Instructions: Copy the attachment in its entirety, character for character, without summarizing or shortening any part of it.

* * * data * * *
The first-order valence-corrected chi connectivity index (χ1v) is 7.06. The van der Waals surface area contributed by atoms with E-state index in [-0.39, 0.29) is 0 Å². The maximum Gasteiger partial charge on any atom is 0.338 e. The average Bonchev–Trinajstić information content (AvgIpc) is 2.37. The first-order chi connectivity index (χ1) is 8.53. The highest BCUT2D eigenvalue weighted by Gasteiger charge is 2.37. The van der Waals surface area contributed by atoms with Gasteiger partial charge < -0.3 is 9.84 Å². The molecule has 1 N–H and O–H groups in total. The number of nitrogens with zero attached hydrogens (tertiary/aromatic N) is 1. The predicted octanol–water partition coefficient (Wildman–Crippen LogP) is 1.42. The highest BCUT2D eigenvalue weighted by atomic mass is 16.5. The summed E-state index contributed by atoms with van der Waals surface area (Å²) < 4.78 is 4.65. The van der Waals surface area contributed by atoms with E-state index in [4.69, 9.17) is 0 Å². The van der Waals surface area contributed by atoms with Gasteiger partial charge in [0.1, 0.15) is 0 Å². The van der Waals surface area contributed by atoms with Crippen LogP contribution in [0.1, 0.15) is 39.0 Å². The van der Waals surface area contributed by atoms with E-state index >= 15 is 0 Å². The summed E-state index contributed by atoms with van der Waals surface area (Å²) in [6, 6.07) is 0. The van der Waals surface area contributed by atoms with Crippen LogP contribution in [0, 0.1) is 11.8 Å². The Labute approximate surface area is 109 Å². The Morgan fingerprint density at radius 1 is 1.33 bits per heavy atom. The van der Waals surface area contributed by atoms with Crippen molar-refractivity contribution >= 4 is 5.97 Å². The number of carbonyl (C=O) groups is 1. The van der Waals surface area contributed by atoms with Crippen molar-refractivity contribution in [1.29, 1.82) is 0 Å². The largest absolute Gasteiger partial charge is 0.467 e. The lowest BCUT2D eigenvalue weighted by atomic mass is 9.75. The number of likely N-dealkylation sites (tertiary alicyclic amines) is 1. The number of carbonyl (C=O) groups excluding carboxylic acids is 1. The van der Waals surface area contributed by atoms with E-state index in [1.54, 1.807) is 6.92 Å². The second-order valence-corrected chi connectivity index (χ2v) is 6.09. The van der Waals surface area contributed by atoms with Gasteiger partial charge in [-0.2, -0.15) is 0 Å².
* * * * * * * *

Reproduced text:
The first-order valence-corrected chi connectivity index (χ1v) is 7.06. The van der Waals surface area contributed by atoms with E-state index in [-0.39, 0.29) is 0 Å². The maximum Gasteiger partial charge on any atom is 0.338 e. The average Bonchev–Trinajstić information content (AvgIpc) is 2.37. The first-order chi connectivity index (χ1) is 8.53. The highest BCUT2D eigenvalue weighted by Gasteiger charge is 2.37. The van der Waals surface area contributed by atoms with Gasteiger partial charge < -0.3 is 9.84 Å². The molecule has 1 N–H and O–H groups in total. The number of nitrogens with zero attached hydrogens (tertiary/aromatic N) is 1. The predicted octanol–water partition coefficient (Wildman–Crippen LogP) is 1.42. The highest BCUT2D eigenvalue weighted by atomic mass is 16.5. The summed E-state index contributed by atoms with van der Waals surface area (Å²) < 4.78 is 4.65. The van der Waals surface area contributed by atoms with E-state index in [4.69, 9.17) is 0 Å². The van der Waals surface area contributed by atoms with Gasteiger partial charge in [0.1, 0.15) is 0 Å². The van der Waals surface area contributed by atoms with Crippen LogP contribution in [0.1, 0.15) is 39.0 Å². The van der Waals surface area contributed by atoms with E-state index >= 15 is 0 Å². The summed E-state index contributed by atoms with van der Waals surface area (Å²) in [6, 6.07) is 0. The van der Waals surface area contributed by atoms with Crippen LogP contribution in [0, 0.1) is 11.8 Å². The Labute approximate surface area is 109 Å². The Morgan fingerprint density at radius 1 is 1.33 bits per heavy atom. The van der Waals surface area contributed by atoms with Crippen molar-refractivity contribution >= 4 is 5.97 Å². The number of carbonyl (C=O) groups is 1. The van der Waals surface area contributed by atoms with Crippen molar-refractivity contribution in [1.29, 1.82) is 0 Å². The largest absolute Gasteiger partial charge is 0.467 e. The lowest BCUT2D eigenvalue weighted by atomic mass is 9.75. The number of likely N-dealkylation sites (tertiary alicyclic amines) is 1. The number of carbonyl (C=O) groups excluding carboxylic acids is 1. The van der Waals surface area contributed by atoms with E-state index in [1.54, 1.807) is 6.92 Å². The second-order valence-corrected chi connectivity index (χ2v) is 6.09. The van der Waals surface area contributed by atoms with Gasteiger partial charge in [-0.2, -0.15) is 0 Å².